Eve left the bedroom before Aunt Nicki could return to fetch her. She found the two agents in a tiny kitchen. They sat at a table squeezed between the refrigerator and a wall.
“Ham, chicken, or turkey?” Aunt Nicki asked without looking at Eve. She pointed to bags of cold cuts on the kitchen table. “Or do you want to be a vegetarian?”
Eve selected a roll and picked at the crust. She sat at the table, a little closer to both of them than she liked, but there wasn’t much choice.
“Vegetarians don’t eat meat,” Malcolm explained. “No hamburgers. No sausage. No steak. No bacon. No pepperoni.” He helped himself to a stack of ham slices and shoved them into a roll. “Instead, they eat a lot of beans. Also, fruit. This is a kiwi, by the way.” He speared a slice of green fruit with a fork and ate it.
He was being kind again, acting as if he could heal the holes inside her if only he were helpful enough, and Eve had to look away, studying the kitchen instead of him. The kitchen was sparse but clean. The yellow walls were nice. The counter had been scoured bare in spots. Not all of the cabinets hung straight. The lace curtains drooped over closed shades. She interrupted a discussion of the pros and cons of vegetarianism to ask, “Can we open the shades?”
Malcolm and Aunt Nicki exchanged looks.
“We could,” Malcolm said slowly.
“You said I’d be safe here,” Eve said.
Both of them nodded. “So long as you follow the rules,” Aunt Nicki said. “No witness who followed the rules has ever been harmed in the history of the witness protection program.”
Malcolm studied her with narrowed eyes. “Repeat the rules.”
Eve put down her roll. The crumbs felt like dry dust in her mouth. “No contact with anyone I used to know. No phone calls. No letters. No smoke signals. And if telepathy miraculously becomes possible, no telepathy either.”
“And?” he prompted.
“Don’t tell anyone about my past,” Eve said.
“Don’t discuss the case.”
Malcolm nodded. “Good.”
Eve crossed to the window and raised the shades. She looked outside at the brown lawn with the crooked tree, the black agency car with the tinted windows, and the dull gray sky.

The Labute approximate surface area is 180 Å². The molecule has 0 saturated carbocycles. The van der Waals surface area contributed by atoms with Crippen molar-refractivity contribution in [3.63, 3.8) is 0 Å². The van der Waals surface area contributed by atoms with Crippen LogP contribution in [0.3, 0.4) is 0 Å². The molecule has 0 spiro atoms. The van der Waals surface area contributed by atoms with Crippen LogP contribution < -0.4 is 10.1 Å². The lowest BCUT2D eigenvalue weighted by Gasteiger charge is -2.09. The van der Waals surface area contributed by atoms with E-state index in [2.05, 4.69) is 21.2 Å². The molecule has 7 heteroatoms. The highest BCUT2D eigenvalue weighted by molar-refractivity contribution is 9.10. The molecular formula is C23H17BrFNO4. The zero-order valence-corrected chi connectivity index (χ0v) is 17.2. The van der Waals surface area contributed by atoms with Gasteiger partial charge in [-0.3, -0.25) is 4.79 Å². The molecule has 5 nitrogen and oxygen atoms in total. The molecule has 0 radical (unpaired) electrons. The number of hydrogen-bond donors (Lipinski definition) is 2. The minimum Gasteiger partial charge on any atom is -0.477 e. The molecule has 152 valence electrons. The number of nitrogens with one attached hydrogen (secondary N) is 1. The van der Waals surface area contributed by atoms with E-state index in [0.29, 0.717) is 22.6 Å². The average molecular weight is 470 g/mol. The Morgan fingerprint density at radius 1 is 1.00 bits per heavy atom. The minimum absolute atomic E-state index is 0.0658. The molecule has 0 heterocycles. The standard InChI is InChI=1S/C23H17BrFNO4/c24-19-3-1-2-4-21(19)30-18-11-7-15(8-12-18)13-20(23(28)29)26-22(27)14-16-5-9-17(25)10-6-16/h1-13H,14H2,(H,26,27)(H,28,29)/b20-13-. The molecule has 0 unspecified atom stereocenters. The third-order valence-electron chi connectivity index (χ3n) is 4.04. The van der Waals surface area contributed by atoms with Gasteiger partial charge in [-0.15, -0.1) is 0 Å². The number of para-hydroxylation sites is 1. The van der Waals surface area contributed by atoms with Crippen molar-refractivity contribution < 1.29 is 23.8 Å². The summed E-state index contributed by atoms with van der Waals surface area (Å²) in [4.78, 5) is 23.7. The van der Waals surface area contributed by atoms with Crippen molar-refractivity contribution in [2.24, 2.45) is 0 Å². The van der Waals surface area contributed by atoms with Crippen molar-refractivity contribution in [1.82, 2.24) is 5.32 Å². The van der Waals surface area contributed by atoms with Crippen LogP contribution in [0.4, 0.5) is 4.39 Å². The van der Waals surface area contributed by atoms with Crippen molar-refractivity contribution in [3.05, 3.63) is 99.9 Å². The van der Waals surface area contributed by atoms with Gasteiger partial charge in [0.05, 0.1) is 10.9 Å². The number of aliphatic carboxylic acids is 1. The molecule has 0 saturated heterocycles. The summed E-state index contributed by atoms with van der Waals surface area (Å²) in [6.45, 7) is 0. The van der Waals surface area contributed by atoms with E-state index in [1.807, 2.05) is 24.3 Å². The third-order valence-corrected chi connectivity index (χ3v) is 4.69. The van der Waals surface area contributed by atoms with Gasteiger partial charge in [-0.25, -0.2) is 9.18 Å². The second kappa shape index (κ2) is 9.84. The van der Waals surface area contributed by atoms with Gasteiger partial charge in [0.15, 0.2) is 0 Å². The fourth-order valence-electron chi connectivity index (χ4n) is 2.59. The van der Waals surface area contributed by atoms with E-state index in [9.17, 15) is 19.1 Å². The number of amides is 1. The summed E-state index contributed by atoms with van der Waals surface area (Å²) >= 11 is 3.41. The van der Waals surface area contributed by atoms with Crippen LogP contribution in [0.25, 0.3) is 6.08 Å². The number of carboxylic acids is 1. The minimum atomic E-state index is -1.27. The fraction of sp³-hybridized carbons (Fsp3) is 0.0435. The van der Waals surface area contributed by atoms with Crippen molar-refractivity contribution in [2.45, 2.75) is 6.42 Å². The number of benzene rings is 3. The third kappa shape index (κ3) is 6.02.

“Feel better?” Aunt Nicki asked.
Eve didn’t answer.
445 … 446 … 447 … Eve counted the cracks in the plaster ceiling as she lay in bed and waited for dawn. 451 … 452 … Shadows clung to all the furniture. Occasionally, a car’s headlights swept across the room, erasing the shadows, but then they returned, smothering the room. She listened to the clang and snap of the pipes in the walls and thought of hands playing the pipes as if the heating system were a carnival organ, like the one that played in her visions.
492 … 493 …
Slowly, the shadows in the room faded from black to slate, then from slate to dove gray. The branches in the wallpaper still looked bare and bereft without their birds.
Eve heard a door open and close, and then footsteps. She counted them instead of the cracks … ten steps between Aunt Nicki’s room and the bathroom. Another door creaked open and shut, and then she heard the water whoosh on in the shower. This sent the pipes clanking and rattling in the walls so loudly that Eve got out of bed and place
d her hands flat on the walls to feel as well as hear the shaking. She felt like that inside—as if she were rattling, clanging and clanking and snapping like the pipes.
She waited until the sound of the shower ceased, and then she found a set of clothes in one of the dresser drawers. Malcolm had left them for her—socks, underwear, bra, jeans, and a T-shirt. She touched the cotton T-shirt to her cheek. He’d asked her in the agency, the day before they came here, what colors she liked. She’d picked a few at random. These shirts were those colors. Poking her head outside her room, she checked the hall. Aunt Nicki had already returned to her bedroom. The bathroom door was open. Eve darted inside and slid the lock.
Staring at the lock, she started to shake. She held her hands in front of her, and they trembled. Inside and out, she was like the water pipes.
She unlocked the door.
That was better.
Her ribs loosened, and she could breathe deeply again. She dumped the clothes in a corner, used the toilet, and brushed her teeth. She kept her eyes firmly on the sink and did not look up at the mirror until after she had spat. Then she steeled herself … Black-brown eyes. Straw-yellow hair. Pink lips. Round face. Fixing the image of herself firmly in her mind, she raised her eyes to see her reflection.
She almost looked familiar this time. She’d forgotten the shape of her chin and that her eyebrows were straw-yellow too. Also, the length of her eyelashes.
Eve showered and tried not to look at her body too much. It kept surprising her too. She couldn’t keep it all in her head: her toes with the freshly trimmed toenails, the goldenness of her skin, the shape of her knees, and the smoothness of her hands. She studied her hands in the shower. The flesh on her fingertips was puckering from the water, and her skin felt soft and squishy, waterlogged. She wondered if she’d ever be used to this flesh.
The doctors had said she would. They’d said the changes were all cosmetic, adjustments so she wouldn’t stand out, so she wouldn’t be noticed by those who shouldn’t notice. A necessary precaution, given that the suspect in her case had not yet been caught. Since she couldn’t remember what she looked like before, she couldn’t compare. It all felt new, and it all felt as changeable as clothes.